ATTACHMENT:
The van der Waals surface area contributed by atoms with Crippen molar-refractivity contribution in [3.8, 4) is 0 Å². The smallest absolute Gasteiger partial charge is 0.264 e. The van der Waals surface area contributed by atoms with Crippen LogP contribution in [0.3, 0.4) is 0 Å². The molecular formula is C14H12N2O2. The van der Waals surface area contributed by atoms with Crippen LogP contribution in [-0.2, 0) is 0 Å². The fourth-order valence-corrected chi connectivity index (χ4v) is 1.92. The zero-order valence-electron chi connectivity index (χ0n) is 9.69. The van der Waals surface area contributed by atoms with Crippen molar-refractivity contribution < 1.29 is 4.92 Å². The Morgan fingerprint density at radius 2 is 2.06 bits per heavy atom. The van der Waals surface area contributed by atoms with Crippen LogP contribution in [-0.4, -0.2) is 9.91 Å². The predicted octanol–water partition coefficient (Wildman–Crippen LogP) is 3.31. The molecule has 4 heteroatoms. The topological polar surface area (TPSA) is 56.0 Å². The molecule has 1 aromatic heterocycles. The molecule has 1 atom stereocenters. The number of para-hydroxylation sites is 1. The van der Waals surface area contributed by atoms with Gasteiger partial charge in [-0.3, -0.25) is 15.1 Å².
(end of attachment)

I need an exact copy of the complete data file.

The van der Waals surface area contributed by atoms with Crippen molar-refractivity contribution in [3.8, 4) is 0 Å². The smallest absolute Gasteiger partial charge is 0.264 e. The van der Waals surface area contributed by atoms with Crippen LogP contribution in [0.3, 0.4) is 0 Å². The molecular formula is C14H12N2O2. The van der Waals surface area contributed by atoms with Crippen LogP contribution in [-0.2, 0) is 0 Å². The fourth-order valence-corrected chi connectivity index (χ4v) is 1.92. The zero-order valence-electron chi connectivity index (χ0n) is 9.69. The van der Waals surface area contributed by atoms with Crippen molar-refractivity contribution < 1.29 is 4.92 Å². The Morgan fingerprint density at radius 2 is 2.06 bits per heavy atom. The van der Waals surface area contributed by atoms with Crippen LogP contribution in [-0.4, -0.2) is 9.91 Å². The predicted octanol–water partition coefficient (Wildman–Crippen LogP) is 3.31. The molecule has 4 heteroatoms. The topological polar surface area (TPSA) is 56.0 Å². The molecule has 1 aromatic heterocycles. The molecule has 1 atom stereocenters. The number of para-hydroxylation sites is 1. The van der Waals surface area contributed by atoms with Gasteiger partial charge in [-0.3, -0.25) is 15.1 Å².